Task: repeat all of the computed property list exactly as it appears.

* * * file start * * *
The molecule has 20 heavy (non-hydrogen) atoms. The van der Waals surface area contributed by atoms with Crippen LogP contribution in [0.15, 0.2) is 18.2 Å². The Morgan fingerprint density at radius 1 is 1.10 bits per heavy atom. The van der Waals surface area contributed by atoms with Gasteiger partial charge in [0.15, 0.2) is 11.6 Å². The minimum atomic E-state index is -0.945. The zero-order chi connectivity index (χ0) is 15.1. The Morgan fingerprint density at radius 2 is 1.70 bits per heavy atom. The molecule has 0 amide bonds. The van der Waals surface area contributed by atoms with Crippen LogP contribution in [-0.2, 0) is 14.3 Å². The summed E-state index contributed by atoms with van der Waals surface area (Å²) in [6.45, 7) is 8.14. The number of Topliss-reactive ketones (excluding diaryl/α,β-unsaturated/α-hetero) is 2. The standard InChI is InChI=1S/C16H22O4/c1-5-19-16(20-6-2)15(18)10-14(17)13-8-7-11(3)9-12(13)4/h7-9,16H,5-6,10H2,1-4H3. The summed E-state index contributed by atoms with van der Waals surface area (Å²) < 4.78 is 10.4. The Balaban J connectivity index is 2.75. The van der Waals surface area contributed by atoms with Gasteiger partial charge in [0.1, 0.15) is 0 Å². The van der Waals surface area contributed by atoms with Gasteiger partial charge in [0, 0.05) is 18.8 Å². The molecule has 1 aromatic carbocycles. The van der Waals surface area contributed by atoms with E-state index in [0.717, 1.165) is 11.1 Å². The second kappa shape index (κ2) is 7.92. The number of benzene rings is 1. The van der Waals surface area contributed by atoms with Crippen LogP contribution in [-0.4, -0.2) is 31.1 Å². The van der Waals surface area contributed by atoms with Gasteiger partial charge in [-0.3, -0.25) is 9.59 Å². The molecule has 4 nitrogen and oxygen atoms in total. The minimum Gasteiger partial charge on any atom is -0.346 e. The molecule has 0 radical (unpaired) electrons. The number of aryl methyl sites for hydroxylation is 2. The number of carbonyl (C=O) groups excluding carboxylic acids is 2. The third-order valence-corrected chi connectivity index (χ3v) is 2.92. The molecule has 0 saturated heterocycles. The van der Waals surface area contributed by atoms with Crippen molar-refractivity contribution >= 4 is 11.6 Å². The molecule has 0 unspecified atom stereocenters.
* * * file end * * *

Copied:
The molecule has 20 heavy (non-hydrogen) atoms. The van der Waals surface area contributed by atoms with Crippen LogP contribution in [0.15, 0.2) is 18.2 Å². The Morgan fingerprint density at radius 1 is 1.10 bits per heavy atom. The van der Waals surface area contributed by atoms with Gasteiger partial charge in [0.15, 0.2) is 11.6 Å². The minimum atomic E-state index is -0.945. The zero-order chi connectivity index (χ0) is 15.1. The Morgan fingerprint density at radius 2 is 1.70 bits per heavy atom. The molecule has 0 amide bonds. The van der Waals surface area contributed by atoms with Crippen LogP contribution in [-0.2, 0) is 14.3 Å². The summed E-state index contributed by atoms with van der Waals surface area (Å²) in [6.45, 7) is 8.14. The number of Topliss-reactive ketones (excluding diaryl/α,β-unsaturated/α-hetero) is 2. The standard InChI is InChI=1S/C16H22O4/c1-5-19-16(20-6-2)15(18)10-14(17)13-8-7-11(3)9-12(13)4/h7-9,16H,5-6,10H2,1-4H3. The summed E-state index contributed by atoms with van der Waals surface area (Å²) < 4.78 is 10.4. The Balaban J connectivity index is 2.75. The van der Waals surface area contributed by atoms with Gasteiger partial charge in [0.1, 0.15) is 0 Å². The van der Waals surface area contributed by atoms with Gasteiger partial charge in [0, 0.05) is 18.8 Å². The molecule has 1 aromatic carbocycles. The van der Waals surface area contributed by atoms with E-state index in [0.717, 1.165) is 11.1 Å². The second kappa shape index (κ2) is 7.92. The number of benzene rings is 1. The van der Waals surface area contributed by atoms with Crippen LogP contribution in [-0.4, -0.2) is 31.1 Å². The van der Waals surface area contributed by atoms with Gasteiger partial charge in [-0.3, -0.25) is 9.59 Å². The molecule has 4 nitrogen and oxygen atoms in total. The minimum Gasteiger partial charge on any atom is -0.346 e. The molecule has 0 radical (unpaired) electrons. The number of aryl methyl sites for hydroxylation is 2. The number of carbonyl (C=O) groups excluding carboxylic acids is 2. The third-order valence-corrected chi connectivity index (χ3v) is 2.92. The molecule has 0 saturated heterocycles. The van der Waals surface area contributed by atoms with Crippen molar-refractivity contribution >= 4 is 11.6 Å². The molecule has 0 unspecified atom stereocenters.